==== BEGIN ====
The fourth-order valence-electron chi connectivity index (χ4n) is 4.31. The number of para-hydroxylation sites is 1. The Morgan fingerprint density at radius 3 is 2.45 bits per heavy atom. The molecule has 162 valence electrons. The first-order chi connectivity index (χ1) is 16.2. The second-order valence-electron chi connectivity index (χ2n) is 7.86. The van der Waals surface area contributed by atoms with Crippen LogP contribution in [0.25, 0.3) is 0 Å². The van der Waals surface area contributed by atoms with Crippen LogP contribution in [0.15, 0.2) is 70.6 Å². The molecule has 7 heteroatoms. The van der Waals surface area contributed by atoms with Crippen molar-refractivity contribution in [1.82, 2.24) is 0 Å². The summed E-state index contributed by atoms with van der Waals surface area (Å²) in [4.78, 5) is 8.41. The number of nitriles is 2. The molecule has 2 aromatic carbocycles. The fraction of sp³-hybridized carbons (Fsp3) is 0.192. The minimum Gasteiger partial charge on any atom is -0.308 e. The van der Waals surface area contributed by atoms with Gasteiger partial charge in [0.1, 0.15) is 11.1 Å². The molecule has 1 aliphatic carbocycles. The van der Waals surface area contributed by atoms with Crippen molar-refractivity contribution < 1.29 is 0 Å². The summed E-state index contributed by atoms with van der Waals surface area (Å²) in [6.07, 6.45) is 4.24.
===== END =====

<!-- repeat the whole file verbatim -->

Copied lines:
The fourth-order valence-electron chi connectivity index (χ4n) is 4.31. The number of para-hydroxylation sites is 1. The Morgan fingerprint density at radius 3 is 2.45 bits per heavy atom. The molecule has 162 valence electrons. The first-order chi connectivity index (χ1) is 16.2. The second-order valence-electron chi connectivity index (χ2n) is 7.86. The van der Waals surface area contributed by atoms with Crippen LogP contribution in [0.25, 0.3) is 0 Å². The van der Waals surface area contributed by atoms with Crippen LogP contribution in [0.15, 0.2) is 70.6 Å². The molecule has 7 heteroatoms. The van der Waals surface area contributed by atoms with Crippen molar-refractivity contribution in [1.82, 2.24) is 0 Å². The summed E-state index contributed by atoms with van der Waals surface area (Å²) in [4.78, 5) is 8.41. The number of nitriles is 2. The molecule has 2 aromatic carbocycles. The fraction of sp³-hybridized carbons (Fsp3) is 0.192. The minimum Gasteiger partial charge on any atom is -0.308 e. The van der Waals surface area contributed by atoms with Gasteiger partial charge in [0.1, 0.15) is 11.1 Å². The molecule has 1 aliphatic carbocycles. The van der Waals surface area contributed by atoms with Crippen molar-refractivity contribution < 1.29 is 0 Å². The summed E-state index contributed by atoms with van der Waals surface area (Å²) in [6.07, 6.45) is 4.24.